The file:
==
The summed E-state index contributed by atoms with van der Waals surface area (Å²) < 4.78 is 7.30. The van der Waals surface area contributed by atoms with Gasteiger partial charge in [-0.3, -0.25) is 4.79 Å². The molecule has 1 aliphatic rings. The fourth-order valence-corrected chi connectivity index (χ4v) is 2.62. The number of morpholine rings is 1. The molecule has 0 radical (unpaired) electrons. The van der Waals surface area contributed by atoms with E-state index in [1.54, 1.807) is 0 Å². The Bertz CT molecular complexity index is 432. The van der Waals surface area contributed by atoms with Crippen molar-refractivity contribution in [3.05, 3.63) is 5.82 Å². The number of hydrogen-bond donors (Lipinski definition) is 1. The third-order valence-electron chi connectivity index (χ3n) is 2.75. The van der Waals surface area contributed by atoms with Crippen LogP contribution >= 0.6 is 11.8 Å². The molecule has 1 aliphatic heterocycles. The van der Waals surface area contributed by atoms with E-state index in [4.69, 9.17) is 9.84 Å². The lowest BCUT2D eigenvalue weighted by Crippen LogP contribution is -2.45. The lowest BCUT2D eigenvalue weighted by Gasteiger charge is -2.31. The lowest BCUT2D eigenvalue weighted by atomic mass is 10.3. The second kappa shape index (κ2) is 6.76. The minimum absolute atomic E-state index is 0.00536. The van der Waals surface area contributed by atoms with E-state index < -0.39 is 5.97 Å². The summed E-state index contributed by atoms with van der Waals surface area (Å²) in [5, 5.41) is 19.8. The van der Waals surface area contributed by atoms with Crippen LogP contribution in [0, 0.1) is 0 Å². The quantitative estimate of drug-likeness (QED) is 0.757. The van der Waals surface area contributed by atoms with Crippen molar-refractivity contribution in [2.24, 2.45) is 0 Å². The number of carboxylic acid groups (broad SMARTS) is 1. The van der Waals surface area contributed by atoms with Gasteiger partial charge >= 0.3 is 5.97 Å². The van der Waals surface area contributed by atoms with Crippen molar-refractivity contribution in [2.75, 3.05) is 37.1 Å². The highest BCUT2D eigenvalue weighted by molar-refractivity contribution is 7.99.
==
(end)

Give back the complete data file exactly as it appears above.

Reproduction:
The summed E-state index contributed by atoms with van der Waals surface area (Å²) < 4.78 is 7.30. The van der Waals surface area contributed by atoms with Gasteiger partial charge in [-0.3, -0.25) is 4.79 Å². The molecule has 1 aliphatic rings. The fourth-order valence-corrected chi connectivity index (χ4v) is 2.62. The number of morpholine rings is 1. The molecule has 0 radical (unpaired) electrons. The van der Waals surface area contributed by atoms with E-state index in [1.54, 1.807) is 0 Å². The Bertz CT molecular complexity index is 432. The van der Waals surface area contributed by atoms with Crippen molar-refractivity contribution in [3.05, 3.63) is 5.82 Å². The number of hydrogen-bond donors (Lipinski definition) is 1. The third-order valence-electron chi connectivity index (χ3n) is 2.75. The van der Waals surface area contributed by atoms with Crippen LogP contribution >= 0.6 is 11.8 Å². The molecule has 1 aliphatic heterocycles. The van der Waals surface area contributed by atoms with E-state index in [4.69, 9.17) is 9.84 Å². The lowest BCUT2D eigenvalue weighted by Crippen LogP contribution is -2.45. The lowest BCUT2D eigenvalue weighted by Gasteiger charge is -2.31. The lowest BCUT2D eigenvalue weighted by atomic mass is 10.3. The second kappa shape index (κ2) is 6.76. The minimum absolute atomic E-state index is 0.00536. The van der Waals surface area contributed by atoms with E-state index < -0.39 is 5.97 Å². The summed E-state index contributed by atoms with van der Waals surface area (Å²) in [5, 5.41) is 19.8. The van der Waals surface area contributed by atoms with Crippen LogP contribution in [0, 0.1) is 0 Å². The quantitative estimate of drug-likeness (QED) is 0.757. The van der Waals surface area contributed by atoms with Crippen molar-refractivity contribution in [2.24, 2.45) is 0 Å². The number of carboxylic acid groups (broad SMARTS) is 1. The van der Waals surface area contributed by atoms with Gasteiger partial charge >= 0.3 is 5.97 Å². The van der Waals surface area contributed by atoms with Crippen molar-refractivity contribution in [2.75, 3.05) is 37.1 Å². The highest BCUT2D eigenvalue weighted by molar-refractivity contribution is 7.99.